A close friend, amazing mother, and wise educator once told me, “Parents come to every moment with a mixture of fear and love, it’s just the ratios that change.” I love the way this describes these emotional drivers working together, rather than in dichotomy to each other. When my son was little and stopped in the middle of a crosswalk on a busy street to pick up the perfect pebble, I parented almost entirely from fear. When we were home and safe, I parented from love and maybe a little exasperation as he shared his ever-expanding tin of treasures with me. Then he saved up enough money to buy his own iPod and things got complicated.
One area that tends to ramp up the fear-driver in many parents is the digital world in which our children now, or will soon, live. As a parent and a teacher, I know my best moments are when a little fear drives me to think critically and love guides me to parent kindly, calmly, and clearly.
Whatever it’s called and whomever is writing the curriculum, most of the major voices in this conversation agree that moving children toward safer behavior online requires more than just one-off events. Looking at the recommendations from the American Academy of Pediatrics (AAP), Common Sense Media, NetSmartz.org, and the Family Online Safety Institute (FOSI), commonalities emerge.
- Talk to children early and often, and evolve the message as they grow.
- Learn how the digital world works. It’s okay if you aren’t a tech whiz and it feels like your kids are already way out ahead of you. Having them teach you is a way to get up to speed and an easy entry into important conversations.
- Set limits and enforce consequences. Revisit and revise regularly.
- Model healthy digital behavior, including well-defined times for disconnecting and paying attention to prosocial vs. antisocial technology use.
This year, Gabrielle Holder, Middle School counselor, Greg Manning, Middle School learning specialist, and I are working together to integrate different areas of digital wellness into the existing GDS health curriculum. Our goals for these lessons are making the connection between healthy online and offline behaviors, scaffolding age-appropriate topics that progress as students mature, and giving these topics a permanent home in the GDS Middle School curriculum.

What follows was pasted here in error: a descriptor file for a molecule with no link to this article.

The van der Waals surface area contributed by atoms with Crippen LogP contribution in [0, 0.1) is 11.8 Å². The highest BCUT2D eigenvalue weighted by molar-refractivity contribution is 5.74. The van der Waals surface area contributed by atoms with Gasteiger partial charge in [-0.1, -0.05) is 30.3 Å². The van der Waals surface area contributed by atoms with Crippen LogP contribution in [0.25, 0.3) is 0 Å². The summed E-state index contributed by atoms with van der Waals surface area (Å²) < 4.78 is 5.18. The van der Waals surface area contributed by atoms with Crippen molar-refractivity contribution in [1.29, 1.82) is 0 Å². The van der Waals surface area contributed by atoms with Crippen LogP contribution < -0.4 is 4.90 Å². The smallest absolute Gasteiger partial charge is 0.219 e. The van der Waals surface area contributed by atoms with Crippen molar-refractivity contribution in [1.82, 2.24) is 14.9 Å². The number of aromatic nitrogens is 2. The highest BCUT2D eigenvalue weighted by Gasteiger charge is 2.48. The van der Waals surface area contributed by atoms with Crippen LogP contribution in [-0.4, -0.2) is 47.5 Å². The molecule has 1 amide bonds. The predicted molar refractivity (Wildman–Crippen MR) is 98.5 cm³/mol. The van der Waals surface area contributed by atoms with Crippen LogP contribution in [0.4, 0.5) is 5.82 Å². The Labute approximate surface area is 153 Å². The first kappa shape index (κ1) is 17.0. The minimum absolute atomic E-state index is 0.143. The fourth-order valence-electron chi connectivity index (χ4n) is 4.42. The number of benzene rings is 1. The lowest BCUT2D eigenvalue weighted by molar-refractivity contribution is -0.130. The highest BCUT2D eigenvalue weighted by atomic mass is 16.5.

Greg Manning and I collaborated on a new lesson titled Social Media & the Adolescent Brain. First, students spend time learning the basics of brain biology and neurological development during adolescence, with particular attention to their developing frontal lobe’s role in anticipating consequences, making decisions, logic, and planning. We then invite students to make the connection between what they know about social media and what they know about their brain. Using their student-generated notes, they work in small groups to read and analyze two articles about the teenage brain and social media: The Teenage Brain on Social Media (Wolpert, 2016) and The Secret Social Media Lives of Teenagers (Homayoun, 2017). Finally, students develop PSA-style posters to share information they’ve learned.
Building on Gabrielle Holder’s existing 7th grade health section titled Stress Management, we are developing an additional focus on digital stress. For many students, fear of missing out creates stress. Since they don’t always have the skills or habits to manage that stress, students can end up feeling trapped by a drive to be always “on.” It is important that students learn how to negotiate these stressors by cultivating positive strategies and management techniques that work for them in the often challenging world of middle school. We will be using role-playing, video, and discussion in implementing the lesson.
For 8th grade health, Gabrielle and I worked together to implement a lesson titled Social Media: Image & Impact. Through video and discussion, students explore how social media can impact the way they think about themselves and others in both positive and negative ways. Gabrielle and I present a case study on sexting and ask students to consider the implications such behavior might have throughout the GDS community. Through role-playing and whole-class and small-group discussions, students are able to own the motivations and ripple effects sexting can have beyond their own interpersonal relationships.
As students move through middle school, their personal and educational experiences in the online world evolve and expand. No one voice, assembly, conversation, set of guidelines, or curriculum can make all students wholly embrace the ideas behind digital wellness. We know that many students learn their clearest and hardest lessons through mistakes and exploration. But by repeatedly presenting, discussing, role-playing, modeling, and reflecting on these topics, students begin to develop their own personal script to the navigate the digital world safely.